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Process cards

Process cards could be used for off-line modeling of processes in workshops:

Number of participants: 3-7 (best case, could be more or less, but than it may becomes inefficient)

Duration of modeling workshop: 3-6 h (best case, shorter meetings are to short for walk through, longer meetings are too hard for concentration)

Rules for modeling with process cards:

  1. Use for every task, event, gateway or object a own single card.
  2. Tasks are described with verb + object (e.g. approve request, unload truck, calculate price)
  3. Events are described “passive” in simple past (e.g. message received, request send, truck arrived) or with conditions (e.g. stock < 10.000 pcs) or with time expresions (e.g. 8.00, after 2 h, Monday morning). There are start, end and intermediate events.
  4. Objects are used for documents, digital information, physical things and so on (e.g. Request form, database table, a pizza)

Modeling procedure:

  1. Define start and end event for processes with all participants
  2. Workshop participants have 15 minutes to write down activities, gateways, objects and intermediate events. If there are more than one process and the group is big enough split into smaller groups and every group write down one process.
  3. Walk through every process with all participants. Per process one participant has to explain every single task in detail (What is done there, how is the work done, which objects are used, which conditions are relevant, etc.) All others ask questions and together the participants could immediately add new tasks, gateways, events and objects to enrich the process, but continue and focus on getting the walk through completed.
  4. Repeat step 3 until no more details are required.










You are interested into the template of the process cards (available as PDF) or you would like to have a small set of process cards for testing purposes. Please contact me:

Process modeling in workshops

Last week I explained how I manage to chair a process modeling workshop. Today I would like go into detail to the point of process modeling in workshops.

My goals for this are:

- easy to use and understand even for people which never thought about process modeling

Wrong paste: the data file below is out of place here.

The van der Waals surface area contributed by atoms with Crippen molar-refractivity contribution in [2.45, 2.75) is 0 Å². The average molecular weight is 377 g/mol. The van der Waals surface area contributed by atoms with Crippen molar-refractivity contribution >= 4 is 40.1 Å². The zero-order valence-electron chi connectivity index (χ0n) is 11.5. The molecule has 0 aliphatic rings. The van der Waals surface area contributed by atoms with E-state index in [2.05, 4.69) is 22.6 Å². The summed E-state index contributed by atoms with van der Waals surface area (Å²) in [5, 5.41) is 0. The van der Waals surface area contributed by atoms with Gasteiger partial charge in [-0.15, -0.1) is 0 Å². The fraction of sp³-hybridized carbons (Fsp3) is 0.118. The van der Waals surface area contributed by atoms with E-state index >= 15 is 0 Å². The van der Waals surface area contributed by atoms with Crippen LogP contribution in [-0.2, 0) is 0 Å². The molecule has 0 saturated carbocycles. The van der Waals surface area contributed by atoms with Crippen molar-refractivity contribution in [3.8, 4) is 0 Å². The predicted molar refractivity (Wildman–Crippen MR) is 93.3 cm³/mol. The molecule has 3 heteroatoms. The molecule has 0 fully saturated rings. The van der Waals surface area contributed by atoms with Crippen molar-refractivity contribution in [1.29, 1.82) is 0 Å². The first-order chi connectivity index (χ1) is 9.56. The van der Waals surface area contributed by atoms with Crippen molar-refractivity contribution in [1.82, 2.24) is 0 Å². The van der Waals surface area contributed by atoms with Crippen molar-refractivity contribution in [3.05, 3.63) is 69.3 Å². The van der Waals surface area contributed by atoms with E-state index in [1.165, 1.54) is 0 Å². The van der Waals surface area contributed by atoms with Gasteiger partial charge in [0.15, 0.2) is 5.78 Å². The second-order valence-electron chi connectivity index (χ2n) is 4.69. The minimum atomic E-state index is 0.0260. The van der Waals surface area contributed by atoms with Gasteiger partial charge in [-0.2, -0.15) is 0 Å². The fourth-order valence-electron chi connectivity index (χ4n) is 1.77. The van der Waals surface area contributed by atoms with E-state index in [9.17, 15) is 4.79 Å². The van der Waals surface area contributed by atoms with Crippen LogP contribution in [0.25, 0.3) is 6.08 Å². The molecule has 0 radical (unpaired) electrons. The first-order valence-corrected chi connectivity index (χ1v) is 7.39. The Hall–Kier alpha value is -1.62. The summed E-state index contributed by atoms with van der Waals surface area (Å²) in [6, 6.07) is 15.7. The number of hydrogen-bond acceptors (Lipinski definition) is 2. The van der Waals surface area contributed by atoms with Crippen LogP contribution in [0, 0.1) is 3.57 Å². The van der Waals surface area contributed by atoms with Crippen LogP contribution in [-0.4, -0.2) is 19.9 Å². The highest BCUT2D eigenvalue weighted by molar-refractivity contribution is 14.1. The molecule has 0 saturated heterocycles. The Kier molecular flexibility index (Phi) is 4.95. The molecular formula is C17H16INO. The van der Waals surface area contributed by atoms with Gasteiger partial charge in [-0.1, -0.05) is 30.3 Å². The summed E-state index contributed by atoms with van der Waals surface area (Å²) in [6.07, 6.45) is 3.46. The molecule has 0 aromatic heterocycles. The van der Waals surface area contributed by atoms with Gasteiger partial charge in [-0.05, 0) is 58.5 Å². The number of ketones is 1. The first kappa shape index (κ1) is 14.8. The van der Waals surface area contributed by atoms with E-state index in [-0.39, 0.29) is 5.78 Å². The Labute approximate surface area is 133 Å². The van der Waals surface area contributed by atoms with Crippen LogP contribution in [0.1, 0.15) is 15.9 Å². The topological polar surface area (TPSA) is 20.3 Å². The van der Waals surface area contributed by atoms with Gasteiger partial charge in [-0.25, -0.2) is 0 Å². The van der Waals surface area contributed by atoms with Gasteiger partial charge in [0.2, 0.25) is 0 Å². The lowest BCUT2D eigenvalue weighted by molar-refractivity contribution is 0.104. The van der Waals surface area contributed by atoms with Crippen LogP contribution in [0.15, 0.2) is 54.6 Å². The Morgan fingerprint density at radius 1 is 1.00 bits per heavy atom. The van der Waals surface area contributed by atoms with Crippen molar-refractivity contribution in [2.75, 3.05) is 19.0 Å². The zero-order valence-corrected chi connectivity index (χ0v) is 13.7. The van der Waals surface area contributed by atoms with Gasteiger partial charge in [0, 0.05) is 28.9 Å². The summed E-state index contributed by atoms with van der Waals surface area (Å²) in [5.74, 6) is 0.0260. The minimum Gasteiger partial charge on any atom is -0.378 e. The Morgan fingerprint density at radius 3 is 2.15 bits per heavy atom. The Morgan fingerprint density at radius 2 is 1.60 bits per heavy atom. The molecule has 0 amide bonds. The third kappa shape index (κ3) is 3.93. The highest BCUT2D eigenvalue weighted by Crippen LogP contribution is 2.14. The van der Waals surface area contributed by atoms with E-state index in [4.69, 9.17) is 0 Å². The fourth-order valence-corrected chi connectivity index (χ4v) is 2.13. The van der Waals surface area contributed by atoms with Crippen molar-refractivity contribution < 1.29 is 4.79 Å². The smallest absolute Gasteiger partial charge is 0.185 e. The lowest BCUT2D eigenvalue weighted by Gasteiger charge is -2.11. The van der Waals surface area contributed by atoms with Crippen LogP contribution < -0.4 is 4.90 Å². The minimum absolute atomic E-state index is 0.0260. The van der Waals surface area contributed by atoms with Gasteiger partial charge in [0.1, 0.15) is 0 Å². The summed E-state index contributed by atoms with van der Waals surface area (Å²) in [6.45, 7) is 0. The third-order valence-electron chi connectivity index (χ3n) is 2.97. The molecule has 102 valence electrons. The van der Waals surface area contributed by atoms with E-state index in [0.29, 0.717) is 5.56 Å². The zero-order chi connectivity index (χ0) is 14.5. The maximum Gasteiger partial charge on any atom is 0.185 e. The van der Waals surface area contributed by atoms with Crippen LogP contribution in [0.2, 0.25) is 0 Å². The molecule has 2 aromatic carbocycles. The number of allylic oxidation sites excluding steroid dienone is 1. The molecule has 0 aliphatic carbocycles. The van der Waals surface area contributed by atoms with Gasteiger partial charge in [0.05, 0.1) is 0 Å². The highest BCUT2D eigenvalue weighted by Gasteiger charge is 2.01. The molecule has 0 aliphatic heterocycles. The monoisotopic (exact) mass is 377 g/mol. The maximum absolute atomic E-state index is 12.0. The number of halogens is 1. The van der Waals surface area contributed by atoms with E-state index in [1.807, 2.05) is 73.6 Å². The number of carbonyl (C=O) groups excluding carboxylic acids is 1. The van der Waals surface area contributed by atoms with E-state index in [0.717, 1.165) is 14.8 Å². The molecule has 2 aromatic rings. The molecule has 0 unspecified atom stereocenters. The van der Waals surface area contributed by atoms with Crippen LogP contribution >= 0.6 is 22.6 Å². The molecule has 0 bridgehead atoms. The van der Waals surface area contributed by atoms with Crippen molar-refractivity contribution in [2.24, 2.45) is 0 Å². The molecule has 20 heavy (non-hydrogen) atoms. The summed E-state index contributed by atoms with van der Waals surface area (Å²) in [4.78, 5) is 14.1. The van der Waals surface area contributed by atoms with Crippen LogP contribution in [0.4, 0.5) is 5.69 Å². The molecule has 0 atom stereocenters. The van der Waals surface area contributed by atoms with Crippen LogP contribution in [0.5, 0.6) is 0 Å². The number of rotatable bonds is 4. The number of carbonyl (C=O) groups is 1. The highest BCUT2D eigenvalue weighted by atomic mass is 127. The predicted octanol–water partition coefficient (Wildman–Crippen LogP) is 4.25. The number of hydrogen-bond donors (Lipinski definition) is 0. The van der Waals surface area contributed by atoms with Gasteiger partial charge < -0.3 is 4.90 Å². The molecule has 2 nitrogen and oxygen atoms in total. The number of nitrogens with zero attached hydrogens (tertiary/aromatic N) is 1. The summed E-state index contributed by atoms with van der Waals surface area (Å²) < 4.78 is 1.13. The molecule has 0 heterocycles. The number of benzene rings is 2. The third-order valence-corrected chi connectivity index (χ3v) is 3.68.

- close to BPMN

- easy to transport

- visible for every participant of a workshop

I tried various things within the last years:

  • Using modelings tools with a beamer (not really off-line)
  • Using white boards and draw processes
  • Using static foils (e.g.
  • Using Post-It®s
  • Using facilitation cards with
    • magnets and white boards
    • with pin and pin boards
    • with tape and brown paper

In the end currently I prefer facilitation cards, because the are available in any company or easy to organize, available in many colors and big enough. But I struggled with the magnets, pins and tape. It often happens that after a few minutes of discussion right in the middle of the process some steps have to be added. It is really hard to take the cards of or shift the cards if they were attached to a wall. Or they drop because the pin is not long enough or the Post-It® do not stick well on dusty walls. Therefore i decided to switch into the horizontal.

Today I use tables.

All cards are arranged on the tables and the participants are staying around it. The cards can not drop, they are very easy to move and shift. Tables could be arrange to one very long row or a circle or or or. You have really enough space to work. The walls and brown papers are used for other stuff (like expectations, open topics, etc.).

Additionally after using facilitation cards fore a while I decided to design my own process cards, which are based on BPMN:

Task       Gateway      Event       BO

I printed those cards in postcard size on thick paper, they were really great. It is easy to mark necessary additional information, showing up the process flow and are more special than facilitation cards which has a positiv effect to the motivation of the participants.

You are interested into the template of the process cards (available as PDF) or you would like to have a small set of process cards for testing purposes. Please contact me:

Chair process modeling workshop

It’s not an easy job to ascertain as-is processes or to design to-be processes with a group of person within a workshop. Often the BPM Guerilla isn’t the subject matter expert. So he/she should  focus to chair the workshop. This means for instance:

  • keep all participants focused on results
  • feel and react on different moods of participants
  • moderate discussions
  • motivate to think outside the box
  • lot of other stuff

For me it is hard to focus on topics like mentioned above and in parallel do documentation, capture results and write facilitation cards.

Therefore I decided to let the participants work. I don’t write any cards. Only in very critical situations I write on flip charts to gain the participants attention and get all of them focused to single topics.

The most work is done by the participants. They are writing the cards.

In I have 3 areas for cards within a process workshop for:

  1. Expectations
  2. Open topics wall
  3. Process modeling canvas

The expectations are split into two areas: a) expectations regarding the workshop and b) expectations regarding the process going to be modeled. This could be a flip chart or brown paper or just the wall of the meeting room. Every expectation is written on a single card by the participants in the very beginning of the workshop.

The open topics are as well pinned to a flip chart or brown paper. They are added during the entire workshop. Every time a topic or questioned come up and it either deflects the participants or can’t answered directly it should be written down by a participant to a card and being attached to the open topic wall. This open topic wall is talked trough in the end of the workshop. Some topics are solved during the workshop automatically some others are still open and you should try to assign those open topics to a responsible person.